Education chiefs said that hybrid learning could transform the educational landscape across the Middle East over the next decade.
They warned on Tuesday that many pupils could be left behind because of poor internet access and digital infrastructure. They urged governments to do more to resolve these “alarming inequalities” the Covid-19 pandemic has exposed.
It came on the first day of the Maple Virtual Conference organized by Quacquarelli Symonds, a global education research consultancy.
The dawn of hybrid learning – where pupils divide their time between face-to-face lessons and online classes – dominated the agenda.
“This pandemic has revealed alarming inequalities within and across countries which must be tackled immediately,” said Hakima El Haite, Morocco’s former environment minister and president of Liberal International, a federation of the world’s liberal political parties. “Have we compressed 10 years in one? I will say that maybe yes for some countries,” she said.
El Haite said many schools in the Middle East and North Africa have been unable to fully hold online learning due to lack of digital infrastructure and internet access and she called for more government support to boost education. “In some countries in our region, the digital infrastructure was and is not available,” said El Haite.
“Many countries still lack the basic capacity and infrastructure and need to guarantee and embrace digital learning. We will for sure shift to a hybrid system after the pandemic.”
“It will require political will, vision and bigger financial efforts from our government and educational institutions.”
El Haite said in Morocco, for example, many educational institutions were simply not ready. She also highlighted the challenges faced by families who had several children and had to manage online education. “Online courses were a nightmare,” she said.
Sonia Ben Jaafar, chief executive at Abdulla Al Ghurair Foundation for Education, one of the largest philanthropic education initiatives in the Arab world, said things were not going to revert to old models after the pandemic ends.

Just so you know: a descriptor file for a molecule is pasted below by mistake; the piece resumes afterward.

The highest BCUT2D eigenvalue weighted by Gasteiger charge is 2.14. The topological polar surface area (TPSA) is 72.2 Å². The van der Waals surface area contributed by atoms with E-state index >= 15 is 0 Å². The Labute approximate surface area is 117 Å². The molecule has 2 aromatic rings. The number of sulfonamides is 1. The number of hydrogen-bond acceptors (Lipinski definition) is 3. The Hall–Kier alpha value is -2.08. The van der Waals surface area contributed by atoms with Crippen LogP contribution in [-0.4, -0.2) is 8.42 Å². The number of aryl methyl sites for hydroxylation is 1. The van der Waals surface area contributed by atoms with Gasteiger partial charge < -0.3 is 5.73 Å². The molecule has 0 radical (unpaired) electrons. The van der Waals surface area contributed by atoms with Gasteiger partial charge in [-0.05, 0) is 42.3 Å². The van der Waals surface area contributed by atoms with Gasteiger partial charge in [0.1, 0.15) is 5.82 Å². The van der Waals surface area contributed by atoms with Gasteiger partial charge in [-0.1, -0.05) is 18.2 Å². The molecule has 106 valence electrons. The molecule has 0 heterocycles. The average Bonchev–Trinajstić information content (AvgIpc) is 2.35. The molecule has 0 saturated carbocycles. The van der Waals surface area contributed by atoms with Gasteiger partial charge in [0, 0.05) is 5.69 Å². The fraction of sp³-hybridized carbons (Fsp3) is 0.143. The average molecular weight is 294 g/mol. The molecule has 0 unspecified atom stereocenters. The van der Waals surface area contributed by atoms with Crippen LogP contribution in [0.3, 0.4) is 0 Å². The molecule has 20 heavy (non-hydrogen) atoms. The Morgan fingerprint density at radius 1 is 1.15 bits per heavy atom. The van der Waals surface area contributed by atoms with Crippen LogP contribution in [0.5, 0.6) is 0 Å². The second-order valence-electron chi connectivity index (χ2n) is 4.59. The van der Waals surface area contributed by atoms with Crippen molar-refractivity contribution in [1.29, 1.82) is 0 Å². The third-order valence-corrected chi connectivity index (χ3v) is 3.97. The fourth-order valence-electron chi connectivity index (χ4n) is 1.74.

“If we are serious about quality education for all, then we need to address the needs of marginalized communities,” said Ben Jaafar.
“If we are serious about inclusive and equitable quality education for all, then we need the ecosystem that supports that vision.”
Ben Jaafar said UAE universities were already ahead of their peers in the region since online learning has been on their agenda before Covid-19 and the Ministry of Education had accreditation channels for online degree programs.
Prof Tony Chan, president of King Abdullah University of Science and Technology in Saudi Arabia, said that the Covid-19 pandemic had forced universities into new territories.
“Hybrid is a very definite thing and there will be a mixture because we have seen the advantages [of it],” said Prof Chan.
Instead of just putting a lecture series online, they use online spaces for brainstorming or discussions, he said.
“The other thing we are looking at is how to make our laboratories more remotely accessible?”
Flexible working opportunities at universities was another aspect under consideration.
“Flexible working has been adopted by many companies around the world the because it’s good for work-life balance,” he said.